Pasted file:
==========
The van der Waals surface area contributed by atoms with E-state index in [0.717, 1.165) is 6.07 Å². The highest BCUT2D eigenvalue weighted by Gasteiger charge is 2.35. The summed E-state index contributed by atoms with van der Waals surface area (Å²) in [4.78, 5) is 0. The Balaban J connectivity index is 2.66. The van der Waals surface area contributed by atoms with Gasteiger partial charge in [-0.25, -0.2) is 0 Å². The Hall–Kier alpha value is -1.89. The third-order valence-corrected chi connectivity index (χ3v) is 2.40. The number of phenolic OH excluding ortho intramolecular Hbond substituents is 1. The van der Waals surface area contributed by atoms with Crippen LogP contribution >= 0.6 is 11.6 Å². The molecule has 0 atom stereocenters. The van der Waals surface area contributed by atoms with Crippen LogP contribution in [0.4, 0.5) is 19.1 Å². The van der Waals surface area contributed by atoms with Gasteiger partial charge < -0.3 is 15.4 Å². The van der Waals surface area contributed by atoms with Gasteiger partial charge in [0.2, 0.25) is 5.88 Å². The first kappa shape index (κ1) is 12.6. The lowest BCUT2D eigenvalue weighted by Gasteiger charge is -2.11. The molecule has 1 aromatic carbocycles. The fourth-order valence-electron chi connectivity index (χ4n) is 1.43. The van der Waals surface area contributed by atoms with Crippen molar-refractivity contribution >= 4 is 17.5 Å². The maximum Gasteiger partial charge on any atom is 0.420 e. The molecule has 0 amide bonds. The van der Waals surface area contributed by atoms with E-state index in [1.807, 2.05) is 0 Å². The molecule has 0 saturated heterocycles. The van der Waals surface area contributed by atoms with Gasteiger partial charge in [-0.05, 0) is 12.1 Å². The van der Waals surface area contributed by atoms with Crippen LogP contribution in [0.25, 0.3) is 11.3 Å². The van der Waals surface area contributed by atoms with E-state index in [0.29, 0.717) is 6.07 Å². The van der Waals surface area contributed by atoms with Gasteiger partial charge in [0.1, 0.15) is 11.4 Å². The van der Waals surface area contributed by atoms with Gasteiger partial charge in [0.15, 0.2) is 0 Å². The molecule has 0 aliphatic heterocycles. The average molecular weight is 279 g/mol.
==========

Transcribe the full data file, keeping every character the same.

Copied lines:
The van der Waals surface area contributed by atoms with E-state index in [0.717, 1.165) is 6.07 Å². The highest BCUT2D eigenvalue weighted by Gasteiger charge is 2.35. The summed E-state index contributed by atoms with van der Waals surface area (Å²) in [4.78, 5) is 0. The Balaban J connectivity index is 2.66. The van der Waals surface area contributed by atoms with Gasteiger partial charge in [-0.25, -0.2) is 0 Å². The Hall–Kier alpha value is -1.89. The third-order valence-corrected chi connectivity index (χ3v) is 2.40. The number of phenolic OH excluding ortho intramolecular Hbond substituents is 1. The van der Waals surface area contributed by atoms with Crippen LogP contribution >= 0.6 is 11.6 Å². The molecule has 0 atom stereocenters. The van der Waals surface area contributed by atoms with Crippen LogP contribution in [0.4, 0.5) is 19.1 Å². The van der Waals surface area contributed by atoms with Gasteiger partial charge < -0.3 is 15.4 Å². The van der Waals surface area contributed by atoms with Gasteiger partial charge in [0.2, 0.25) is 5.88 Å². The first kappa shape index (κ1) is 12.6. The lowest BCUT2D eigenvalue weighted by Gasteiger charge is -2.11. The molecule has 1 aromatic carbocycles. The fourth-order valence-electron chi connectivity index (χ4n) is 1.43. The van der Waals surface area contributed by atoms with Crippen molar-refractivity contribution >= 4 is 17.5 Å². The maximum Gasteiger partial charge on any atom is 0.420 e. The molecule has 0 amide bonds. The van der Waals surface area contributed by atoms with E-state index in [1.807, 2.05) is 0 Å². The molecule has 0 saturated heterocycles. The van der Waals surface area contributed by atoms with Gasteiger partial charge in [-0.05, 0) is 12.1 Å². The van der Waals surface area contributed by atoms with Crippen LogP contribution in [0.25, 0.3) is 11.3 Å². The van der Waals surface area contributed by atoms with E-state index in [0.29, 0.717) is 6.07 Å². The van der Waals surface area contributed by atoms with Gasteiger partial charge in [0.1, 0.15) is 11.4 Å². The van der Waals surface area contributed by atoms with Gasteiger partial charge in [0.15, 0.2) is 0 Å². The molecule has 0 aliphatic heterocycles. The average molecular weight is 279 g/mol.